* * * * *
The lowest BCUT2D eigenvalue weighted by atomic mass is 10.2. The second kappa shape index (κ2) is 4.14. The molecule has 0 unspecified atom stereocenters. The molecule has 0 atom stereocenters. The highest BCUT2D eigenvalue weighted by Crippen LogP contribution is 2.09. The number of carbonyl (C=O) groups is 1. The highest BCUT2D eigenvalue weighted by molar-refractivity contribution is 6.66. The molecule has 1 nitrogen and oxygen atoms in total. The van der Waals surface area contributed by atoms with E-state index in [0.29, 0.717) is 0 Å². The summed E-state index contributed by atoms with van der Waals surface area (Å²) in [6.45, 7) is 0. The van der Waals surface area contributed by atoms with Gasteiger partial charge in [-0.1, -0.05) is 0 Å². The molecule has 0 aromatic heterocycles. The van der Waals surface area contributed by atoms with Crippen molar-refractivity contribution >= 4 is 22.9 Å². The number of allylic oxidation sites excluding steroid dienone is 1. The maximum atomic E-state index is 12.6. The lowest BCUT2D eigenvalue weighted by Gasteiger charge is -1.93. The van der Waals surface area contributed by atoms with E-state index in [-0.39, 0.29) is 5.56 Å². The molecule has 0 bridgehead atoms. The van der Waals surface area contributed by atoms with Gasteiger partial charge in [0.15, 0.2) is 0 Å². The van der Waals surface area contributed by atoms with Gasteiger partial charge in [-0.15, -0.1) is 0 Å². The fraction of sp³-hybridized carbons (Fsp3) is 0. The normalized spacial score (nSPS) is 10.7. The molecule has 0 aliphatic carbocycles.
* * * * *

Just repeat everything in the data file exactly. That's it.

The lowest BCUT2D eigenvalue weighted by atomic mass is 10.2. The second kappa shape index (κ2) is 4.14. The molecule has 0 unspecified atom stereocenters. The molecule has 0 atom stereocenters. The highest BCUT2D eigenvalue weighted by Crippen LogP contribution is 2.09. The number of carbonyl (C=O) groups is 1. The highest BCUT2D eigenvalue weighted by molar-refractivity contribution is 6.66. The molecule has 1 nitrogen and oxygen atoms in total. The van der Waals surface area contributed by atoms with E-state index in [0.29, 0.717) is 0 Å². The summed E-state index contributed by atoms with van der Waals surface area (Å²) in [6.45, 7) is 0. The van der Waals surface area contributed by atoms with Gasteiger partial charge in [-0.1, -0.05) is 0 Å². The molecule has 0 aromatic heterocycles. The van der Waals surface area contributed by atoms with Crippen molar-refractivity contribution >= 4 is 22.9 Å². The number of allylic oxidation sites excluding steroid dienone is 1. The maximum atomic E-state index is 12.6. The lowest BCUT2D eigenvalue weighted by Gasteiger charge is -1.93. The van der Waals surface area contributed by atoms with E-state index in [-0.39, 0.29) is 5.56 Å². The molecule has 0 bridgehead atoms. The van der Waals surface area contributed by atoms with Gasteiger partial charge in [0.15, 0.2) is 0 Å². The van der Waals surface area contributed by atoms with Gasteiger partial charge in [-0.15, -0.1) is 0 Å². The fraction of sp³-hybridized carbons (Fsp3) is 0. The normalized spacial score (nSPS) is 10.7. The molecule has 0 aliphatic carbocycles.